Does exercise help your immune system?


Firstly, it’s important to establish what actually constitutes our immune system. Our immune system is the body’s armor against pathogens, infections and viruses. It is made up of a multitude of organs, tissues and cells. The first line of the defensive shield includes the skin, lining of the nose and airways. The next line of defense comprises the tonsils, thymus, spleen, lining of the bladder and the intestines. The inner defensive arrangement is controlled by the bone marrow and lymphatic system.


The immune system is complex and a lot is still unknown about its functions. What we do know is that there are many ways that we can strengthen our immune system, such as: eating a balanced diet, getting enough sleep, reducing stress and exercising.


How does exercise improve your immune system?


Exercise immunology is a subject of intricate physiology and interestingly, intensity and exercise mode can have different effects on the immune system. Multiple studies comparing sedentary versus active individuals show huge health benefits on the side of the active individuals. A study in the British Journal of Sports Medicine (2012) looked at 1002 adults and divided them into active and non-active groups. Over the 3-month period of the study, active individuals had a 43% decreased incidence of respiratory illnesses compared to the non-active group. When we exercise there is increased blood circulation and, in turn, this results in increased cellular activity and mobilisation of macrophages, cytokines and lymphocytes which are essential to fighting pathogens and inflammation. Another important occurrence when we exercise is the reduction in stress hormones that suppress immune cell function.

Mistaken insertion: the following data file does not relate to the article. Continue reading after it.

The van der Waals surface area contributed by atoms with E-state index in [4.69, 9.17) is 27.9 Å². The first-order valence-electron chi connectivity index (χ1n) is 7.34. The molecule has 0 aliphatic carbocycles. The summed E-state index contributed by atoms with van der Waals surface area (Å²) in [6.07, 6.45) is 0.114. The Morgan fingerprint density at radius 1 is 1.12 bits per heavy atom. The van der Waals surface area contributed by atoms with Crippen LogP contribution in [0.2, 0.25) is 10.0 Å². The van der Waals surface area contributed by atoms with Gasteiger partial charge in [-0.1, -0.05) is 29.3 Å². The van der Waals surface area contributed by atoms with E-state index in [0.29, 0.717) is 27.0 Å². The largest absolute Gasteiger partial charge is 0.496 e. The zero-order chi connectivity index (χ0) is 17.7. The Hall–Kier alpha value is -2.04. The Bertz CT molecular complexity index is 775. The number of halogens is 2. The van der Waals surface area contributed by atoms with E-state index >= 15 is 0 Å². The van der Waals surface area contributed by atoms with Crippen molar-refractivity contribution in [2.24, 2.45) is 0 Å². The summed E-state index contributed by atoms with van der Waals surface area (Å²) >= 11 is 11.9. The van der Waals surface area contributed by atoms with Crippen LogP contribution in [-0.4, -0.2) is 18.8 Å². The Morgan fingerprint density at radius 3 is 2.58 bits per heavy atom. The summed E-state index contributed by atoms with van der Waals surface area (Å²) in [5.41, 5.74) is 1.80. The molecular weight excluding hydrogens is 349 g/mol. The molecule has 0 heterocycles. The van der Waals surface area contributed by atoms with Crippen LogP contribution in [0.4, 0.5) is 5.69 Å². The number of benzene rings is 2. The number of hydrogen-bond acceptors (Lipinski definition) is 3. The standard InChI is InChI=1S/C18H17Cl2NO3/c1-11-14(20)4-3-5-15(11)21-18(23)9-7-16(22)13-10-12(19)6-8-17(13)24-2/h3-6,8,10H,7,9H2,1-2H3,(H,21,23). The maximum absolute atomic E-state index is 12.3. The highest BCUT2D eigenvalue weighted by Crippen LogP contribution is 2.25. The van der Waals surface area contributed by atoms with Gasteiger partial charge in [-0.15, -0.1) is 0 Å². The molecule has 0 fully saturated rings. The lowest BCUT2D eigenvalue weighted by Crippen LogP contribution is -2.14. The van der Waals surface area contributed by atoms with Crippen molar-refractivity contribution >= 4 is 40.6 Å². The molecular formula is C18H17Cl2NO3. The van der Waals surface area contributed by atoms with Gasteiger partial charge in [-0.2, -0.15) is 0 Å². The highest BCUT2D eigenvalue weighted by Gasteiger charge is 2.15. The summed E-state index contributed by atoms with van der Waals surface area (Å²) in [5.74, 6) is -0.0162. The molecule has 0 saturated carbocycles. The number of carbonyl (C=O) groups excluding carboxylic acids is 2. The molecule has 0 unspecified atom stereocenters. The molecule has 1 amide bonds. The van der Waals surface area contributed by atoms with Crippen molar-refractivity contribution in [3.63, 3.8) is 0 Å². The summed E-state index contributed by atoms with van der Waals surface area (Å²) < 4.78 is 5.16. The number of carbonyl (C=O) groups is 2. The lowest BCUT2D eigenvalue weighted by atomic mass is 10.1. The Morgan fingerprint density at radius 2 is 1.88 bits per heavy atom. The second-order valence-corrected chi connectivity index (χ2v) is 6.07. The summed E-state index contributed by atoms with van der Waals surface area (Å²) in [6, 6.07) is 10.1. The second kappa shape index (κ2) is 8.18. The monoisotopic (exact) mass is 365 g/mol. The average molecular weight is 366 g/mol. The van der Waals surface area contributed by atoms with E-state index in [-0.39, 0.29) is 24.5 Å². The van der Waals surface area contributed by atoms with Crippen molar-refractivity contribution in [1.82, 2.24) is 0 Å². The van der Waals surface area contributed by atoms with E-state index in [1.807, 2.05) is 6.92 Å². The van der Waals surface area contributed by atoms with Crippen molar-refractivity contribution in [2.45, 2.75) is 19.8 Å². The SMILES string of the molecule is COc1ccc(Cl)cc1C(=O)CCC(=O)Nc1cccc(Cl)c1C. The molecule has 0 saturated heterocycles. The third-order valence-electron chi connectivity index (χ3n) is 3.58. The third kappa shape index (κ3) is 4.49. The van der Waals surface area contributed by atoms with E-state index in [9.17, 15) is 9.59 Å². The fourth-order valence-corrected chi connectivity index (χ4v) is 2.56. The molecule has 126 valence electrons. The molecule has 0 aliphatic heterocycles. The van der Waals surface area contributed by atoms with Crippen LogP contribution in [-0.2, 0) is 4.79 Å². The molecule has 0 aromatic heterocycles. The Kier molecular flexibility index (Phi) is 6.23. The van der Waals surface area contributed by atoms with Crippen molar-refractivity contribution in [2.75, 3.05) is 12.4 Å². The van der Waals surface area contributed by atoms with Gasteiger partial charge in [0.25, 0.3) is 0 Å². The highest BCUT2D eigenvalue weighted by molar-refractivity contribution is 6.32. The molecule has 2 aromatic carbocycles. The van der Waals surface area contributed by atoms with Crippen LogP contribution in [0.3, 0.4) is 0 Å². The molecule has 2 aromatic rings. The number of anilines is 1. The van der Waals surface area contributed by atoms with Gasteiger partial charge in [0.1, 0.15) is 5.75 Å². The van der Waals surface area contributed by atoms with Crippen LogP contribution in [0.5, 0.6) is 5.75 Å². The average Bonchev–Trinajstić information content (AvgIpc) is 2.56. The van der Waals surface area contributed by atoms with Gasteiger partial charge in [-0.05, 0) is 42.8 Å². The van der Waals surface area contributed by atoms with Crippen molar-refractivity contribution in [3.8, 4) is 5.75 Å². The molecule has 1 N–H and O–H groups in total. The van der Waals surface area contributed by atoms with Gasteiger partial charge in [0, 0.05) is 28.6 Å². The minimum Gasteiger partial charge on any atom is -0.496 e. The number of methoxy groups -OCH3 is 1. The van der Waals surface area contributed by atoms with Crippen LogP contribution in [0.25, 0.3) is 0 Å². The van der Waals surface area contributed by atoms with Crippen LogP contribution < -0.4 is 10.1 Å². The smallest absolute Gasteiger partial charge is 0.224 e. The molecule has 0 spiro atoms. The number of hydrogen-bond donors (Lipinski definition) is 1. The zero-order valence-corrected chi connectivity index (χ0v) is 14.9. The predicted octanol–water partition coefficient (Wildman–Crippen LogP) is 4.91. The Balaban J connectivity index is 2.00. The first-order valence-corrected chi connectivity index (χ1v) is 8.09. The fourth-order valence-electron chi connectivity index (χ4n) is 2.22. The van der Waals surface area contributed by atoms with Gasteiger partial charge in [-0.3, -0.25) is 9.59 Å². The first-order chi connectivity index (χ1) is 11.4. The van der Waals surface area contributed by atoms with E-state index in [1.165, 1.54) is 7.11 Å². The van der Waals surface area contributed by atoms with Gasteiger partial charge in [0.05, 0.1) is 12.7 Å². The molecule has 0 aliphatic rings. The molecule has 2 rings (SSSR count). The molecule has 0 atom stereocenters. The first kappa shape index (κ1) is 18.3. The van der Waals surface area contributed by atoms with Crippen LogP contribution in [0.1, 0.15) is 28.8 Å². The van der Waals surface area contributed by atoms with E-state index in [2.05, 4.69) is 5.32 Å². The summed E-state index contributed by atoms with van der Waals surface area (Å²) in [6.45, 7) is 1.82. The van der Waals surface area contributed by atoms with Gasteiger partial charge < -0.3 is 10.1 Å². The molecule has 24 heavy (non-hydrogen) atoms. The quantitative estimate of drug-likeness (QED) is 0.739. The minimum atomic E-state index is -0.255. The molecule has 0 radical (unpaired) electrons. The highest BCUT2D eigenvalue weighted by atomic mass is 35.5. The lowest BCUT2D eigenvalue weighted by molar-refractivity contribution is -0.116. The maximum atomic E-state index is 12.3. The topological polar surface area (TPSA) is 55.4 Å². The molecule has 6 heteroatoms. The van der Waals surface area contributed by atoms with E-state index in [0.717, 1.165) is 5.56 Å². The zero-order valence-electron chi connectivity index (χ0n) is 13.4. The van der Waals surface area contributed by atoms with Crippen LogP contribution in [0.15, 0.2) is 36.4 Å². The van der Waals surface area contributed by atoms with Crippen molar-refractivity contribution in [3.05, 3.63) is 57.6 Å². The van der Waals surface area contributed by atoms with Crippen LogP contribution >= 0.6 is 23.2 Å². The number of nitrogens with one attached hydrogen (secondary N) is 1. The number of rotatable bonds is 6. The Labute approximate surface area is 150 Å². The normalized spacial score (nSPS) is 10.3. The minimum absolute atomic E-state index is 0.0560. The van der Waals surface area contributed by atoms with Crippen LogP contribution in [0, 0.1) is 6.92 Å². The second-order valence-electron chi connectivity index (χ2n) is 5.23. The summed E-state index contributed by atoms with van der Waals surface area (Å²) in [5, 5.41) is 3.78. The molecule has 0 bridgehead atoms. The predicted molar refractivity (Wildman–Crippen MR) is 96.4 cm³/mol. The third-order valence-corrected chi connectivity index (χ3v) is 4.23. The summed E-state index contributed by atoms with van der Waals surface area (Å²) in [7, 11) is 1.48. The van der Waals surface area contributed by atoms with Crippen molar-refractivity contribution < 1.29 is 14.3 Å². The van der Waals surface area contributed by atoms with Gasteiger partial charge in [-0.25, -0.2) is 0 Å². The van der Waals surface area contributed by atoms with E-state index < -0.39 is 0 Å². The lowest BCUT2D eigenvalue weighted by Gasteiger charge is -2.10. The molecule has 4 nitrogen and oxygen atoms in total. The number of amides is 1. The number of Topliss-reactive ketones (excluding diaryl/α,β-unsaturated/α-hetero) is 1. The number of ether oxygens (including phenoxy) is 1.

Exercise is the single best preventative medicine intervention that exists today. The ideal exercise routine to improve immune response is moderate intensity exercise of 60-70% of heart rate reserve (HRR) performed for 45-60 minutes 5 times a week, but of course any exercise is better than none. Not only can exercise help your immune system and reduce the incidence of respiratory illnesses, it reduces the risk of heart disease, diabetes, obesity, cancer, depression, improves digestive health, increases life expectancy and quality of life.


The power is in your hands, legs, back and stomach!

Stay well and healthy








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